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Asian Longhorned Ticks Coming Your Way?

Posted by Staff of goGardenNow on

Asian longhorned tick (Photo credit: Centers for Disease Control and Prevention)

(Photo credit: Centers for Disease Control and Prevention)

Since first being reported in the United States, Asian longhorned ticks have been found in Arkansas, Connecticut, Delaware, Kentucky, Maryland, New Jersey, New York, North Carolina, Ohio, Pennsylvania, Rhode Island, Tennessee, Virginia, and West Virginia. If they haven't arrived already, they could be coming to your own back yard. Here's what  you need to know:

  • Asian longhorned ticks have been found on pets, livestock, wildlife, and people.
  • The female ticks can lay eggs and reproduce without mating.
  • Thousands of ticks may be found at a time in grass or shrubs or on an animal.
  • Researchers are looking for these ticks to find out where they live and if they prefer wooded or more open areas.
  • Compared with well-known native ticks (such as the blacklegged tick, lone star tick and American dog tick), the Asian longhorned tick appears to be less attracted to human skin.
  • In other countries, germs spread via bites from these ticks can make people and animals seriously ill.
    • With ongoing testing of ticks collected in the United States, it is likely that some ticks will be found to contain germs that can be harmful to people. However, we do not yet know if and how often these ticks are able to pass these germs along to people and make them ill.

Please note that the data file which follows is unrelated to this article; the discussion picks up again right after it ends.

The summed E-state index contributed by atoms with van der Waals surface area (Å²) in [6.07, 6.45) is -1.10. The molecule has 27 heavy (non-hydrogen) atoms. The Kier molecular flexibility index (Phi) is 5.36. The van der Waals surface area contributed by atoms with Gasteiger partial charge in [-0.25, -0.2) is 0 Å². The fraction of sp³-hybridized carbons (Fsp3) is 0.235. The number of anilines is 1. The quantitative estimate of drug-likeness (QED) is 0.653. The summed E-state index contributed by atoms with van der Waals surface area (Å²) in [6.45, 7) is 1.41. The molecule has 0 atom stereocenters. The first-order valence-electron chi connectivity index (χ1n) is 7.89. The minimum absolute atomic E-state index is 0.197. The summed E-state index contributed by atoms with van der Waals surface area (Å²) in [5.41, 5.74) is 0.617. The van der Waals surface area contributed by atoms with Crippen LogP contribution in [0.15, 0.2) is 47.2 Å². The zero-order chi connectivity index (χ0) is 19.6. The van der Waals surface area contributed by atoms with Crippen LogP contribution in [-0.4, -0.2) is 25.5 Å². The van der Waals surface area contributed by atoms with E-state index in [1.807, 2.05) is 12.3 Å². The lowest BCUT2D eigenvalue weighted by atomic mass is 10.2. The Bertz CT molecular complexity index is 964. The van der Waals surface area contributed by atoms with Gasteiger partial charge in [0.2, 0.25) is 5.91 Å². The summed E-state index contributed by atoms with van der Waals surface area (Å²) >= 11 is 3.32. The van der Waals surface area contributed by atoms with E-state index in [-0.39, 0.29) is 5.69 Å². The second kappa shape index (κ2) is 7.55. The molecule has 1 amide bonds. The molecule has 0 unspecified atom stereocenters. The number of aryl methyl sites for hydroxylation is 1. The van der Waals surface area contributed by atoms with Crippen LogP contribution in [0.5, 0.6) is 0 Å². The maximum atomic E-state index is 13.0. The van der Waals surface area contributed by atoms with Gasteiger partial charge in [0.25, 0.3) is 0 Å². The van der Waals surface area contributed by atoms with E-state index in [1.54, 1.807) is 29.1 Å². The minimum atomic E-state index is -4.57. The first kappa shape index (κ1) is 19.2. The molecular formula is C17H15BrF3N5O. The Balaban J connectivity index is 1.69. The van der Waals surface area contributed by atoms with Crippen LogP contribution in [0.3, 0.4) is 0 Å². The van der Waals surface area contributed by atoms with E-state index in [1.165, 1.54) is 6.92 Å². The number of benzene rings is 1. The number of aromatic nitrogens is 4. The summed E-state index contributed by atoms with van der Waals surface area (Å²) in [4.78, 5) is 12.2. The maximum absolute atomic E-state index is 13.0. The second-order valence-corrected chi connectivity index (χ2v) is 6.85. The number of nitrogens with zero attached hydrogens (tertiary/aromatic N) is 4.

• One recent experimental study found that this tick is not likely to contribute to the spread of Lyme disease bacteria in the United States.
    • Another laboratory study found that this tick has the ability to carry and spread the bacteria that causes Rocky Mountain spotted fever (Rickettsia rickettsii). The germs that cause Rocky Mountain spotted fever have not yet been found in these ticks in nature.
    • Research is ongoing.
  • You can protect yourself from tick bites.  CDC-recommended personal protective measures such as the use of EPA-approved insect repellents and 0.5% permethrin-treated clothing are effective against Asian longhorned ticks.

(Credit: Centers for Disease Control and Prevention.)

If you think that you've found an Asian longhorned tick, or if you're just not sure,

  1. Remove the tick as quickly as possible from the person or animal. Tweezers will help you remove the entire tick.
  2. Preserve it in alcohol. Notify your doctor or veterinarian.
  3. Take it to a Cooperative Extension Service Office for identification. Use this interactive map to find the office nearest you.

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